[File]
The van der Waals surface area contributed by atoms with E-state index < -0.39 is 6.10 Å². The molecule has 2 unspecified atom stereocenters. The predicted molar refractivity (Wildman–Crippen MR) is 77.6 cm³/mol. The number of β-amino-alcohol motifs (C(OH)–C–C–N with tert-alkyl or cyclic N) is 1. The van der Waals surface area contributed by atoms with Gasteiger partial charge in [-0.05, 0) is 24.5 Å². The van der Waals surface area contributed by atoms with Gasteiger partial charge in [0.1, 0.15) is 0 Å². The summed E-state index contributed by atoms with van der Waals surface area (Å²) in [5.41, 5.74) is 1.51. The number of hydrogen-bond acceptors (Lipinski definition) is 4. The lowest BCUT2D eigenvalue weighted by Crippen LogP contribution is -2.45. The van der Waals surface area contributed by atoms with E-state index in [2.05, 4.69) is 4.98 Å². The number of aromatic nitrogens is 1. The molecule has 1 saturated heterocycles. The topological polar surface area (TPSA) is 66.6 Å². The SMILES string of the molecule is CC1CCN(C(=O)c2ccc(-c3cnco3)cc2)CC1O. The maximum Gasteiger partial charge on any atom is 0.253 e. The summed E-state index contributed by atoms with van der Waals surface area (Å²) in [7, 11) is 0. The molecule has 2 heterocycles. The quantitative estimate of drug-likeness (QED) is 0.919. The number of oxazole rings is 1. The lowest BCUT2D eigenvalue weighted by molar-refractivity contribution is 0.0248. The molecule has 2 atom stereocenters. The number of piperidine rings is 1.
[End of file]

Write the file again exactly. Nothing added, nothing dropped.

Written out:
The van der Waals surface area contributed by atoms with E-state index < -0.39 is 6.10 Å². The molecule has 2 unspecified atom stereocenters. The predicted molar refractivity (Wildman–Crippen MR) is 77.6 cm³/mol. The number of β-amino-alcohol motifs (C(OH)–C–C–N with tert-alkyl or cyclic N) is 1. The van der Waals surface area contributed by atoms with Gasteiger partial charge in [-0.05, 0) is 24.5 Å². The van der Waals surface area contributed by atoms with Gasteiger partial charge in [0.1, 0.15) is 0 Å². The summed E-state index contributed by atoms with van der Waals surface area (Å²) in [5.41, 5.74) is 1.51. The number of hydrogen-bond acceptors (Lipinski definition) is 4. The lowest BCUT2D eigenvalue weighted by Crippen LogP contribution is -2.45. The van der Waals surface area contributed by atoms with E-state index in [2.05, 4.69) is 4.98 Å². The number of aromatic nitrogens is 1. The molecule has 1 saturated heterocycles. The topological polar surface area (TPSA) is 66.6 Å². The SMILES string of the molecule is CC1CCN(C(=O)c2ccc(-c3cnco3)cc2)CC1O. The maximum Gasteiger partial charge on any atom is 0.253 e. The summed E-state index contributed by atoms with van der Waals surface area (Å²) in [7, 11) is 0. The molecule has 2 heterocycles. The quantitative estimate of drug-likeness (QED) is 0.919. The number of oxazole rings is 1. The lowest BCUT2D eigenvalue weighted by molar-refractivity contribution is 0.0248. The molecule has 2 atom stereocenters. The number of piperidine rings is 1.